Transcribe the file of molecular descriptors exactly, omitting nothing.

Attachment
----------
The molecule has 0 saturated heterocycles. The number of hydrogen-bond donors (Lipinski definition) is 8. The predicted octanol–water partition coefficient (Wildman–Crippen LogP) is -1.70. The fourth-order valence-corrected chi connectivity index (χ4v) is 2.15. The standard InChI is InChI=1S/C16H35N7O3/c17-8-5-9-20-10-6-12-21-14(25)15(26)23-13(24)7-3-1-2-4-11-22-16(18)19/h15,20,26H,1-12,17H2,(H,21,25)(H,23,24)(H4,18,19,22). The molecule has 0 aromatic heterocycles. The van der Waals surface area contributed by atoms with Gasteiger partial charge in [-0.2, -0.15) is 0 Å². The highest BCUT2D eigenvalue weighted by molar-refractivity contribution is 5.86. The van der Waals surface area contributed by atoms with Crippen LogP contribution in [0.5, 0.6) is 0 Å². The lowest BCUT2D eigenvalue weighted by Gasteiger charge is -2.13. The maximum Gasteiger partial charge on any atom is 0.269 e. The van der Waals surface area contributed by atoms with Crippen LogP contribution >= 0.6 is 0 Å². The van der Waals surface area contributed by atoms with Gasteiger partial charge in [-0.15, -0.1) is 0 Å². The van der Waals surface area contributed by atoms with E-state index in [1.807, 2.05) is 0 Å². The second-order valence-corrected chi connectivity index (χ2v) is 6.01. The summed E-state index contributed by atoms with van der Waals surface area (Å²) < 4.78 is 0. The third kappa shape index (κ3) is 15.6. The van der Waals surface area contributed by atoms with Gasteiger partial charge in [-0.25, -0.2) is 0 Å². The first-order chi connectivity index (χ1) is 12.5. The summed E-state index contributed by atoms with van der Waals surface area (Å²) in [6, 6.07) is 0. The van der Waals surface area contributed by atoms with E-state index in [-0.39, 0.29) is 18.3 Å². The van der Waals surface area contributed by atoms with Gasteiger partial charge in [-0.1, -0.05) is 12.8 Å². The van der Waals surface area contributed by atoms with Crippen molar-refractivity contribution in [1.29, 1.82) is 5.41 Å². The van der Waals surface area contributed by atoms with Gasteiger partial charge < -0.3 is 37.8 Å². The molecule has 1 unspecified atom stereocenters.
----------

The molecule has 0 saturated heterocycles. The number of hydrogen-bond donors (Lipinski definition) is 8. The predicted octanol–water partition coefficient (Wildman–Crippen LogP) is -1.70. The fourth-order valence-corrected chi connectivity index (χ4v) is 2.15. The standard InChI is InChI=1S/C16H35N7O3/c17-8-5-9-20-10-6-12-21-14(25)15(26)23-13(24)7-3-1-2-4-11-22-16(18)19/h15,20,26H,1-12,17H2,(H,21,25)(H,23,24)(H4,18,19,22). The molecule has 0 aromatic heterocycles. The van der Waals surface area contributed by atoms with Gasteiger partial charge in [-0.2, -0.15) is 0 Å². The highest BCUT2D eigenvalue weighted by molar-refractivity contribution is 5.86. The van der Waals surface area contributed by atoms with Crippen LogP contribution in [0.5, 0.6) is 0 Å². The lowest BCUT2D eigenvalue weighted by Gasteiger charge is -2.13. The maximum Gasteiger partial charge on any atom is 0.269 e. The van der Waals surface area contributed by atoms with Crippen LogP contribution >= 0.6 is 0 Å². The van der Waals surface area contributed by atoms with Gasteiger partial charge in [-0.15, -0.1) is 0 Å². The van der Waals surface area contributed by atoms with E-state index in [1.807, 2.05) is 0 Å². The second-order valence-corrected chi connectivity index (χ2v) is 6.01. The summed E-state index contributed by atoms with van der Waals surface area (Å²) < 4.78 is 0. The third kappa shape index (κ3) is 15.6. The van der Waals surface area contributed by atoms with Gasteiger partial charge in [-0.25, -0.2) is 0 Å². The first-order chi connectivity index (χ1) is 12.5. The summed E-state index contributed by atoms with van der Waals surface area (Å²) in [6, 6.07) is 0. The van der Waals surface area contributed by atoms with E-state index in [-0.39, 0.29) is 18.3 Å². The van der Waals surface area contributed by atoms with Gasteiger partial charge in [-0.1, -0.05) is 12.8 Å². The van der Waals surface area contributed by atoms with Crippen molar-refractivity contribution in [1.29, 1.82) is 5.41 Å². The van der Waals surface area contributed by atoms with Gasteiger partial charge < -0.3 is 37.8 Å². The molecule has 1 unspecified atom stereocenters.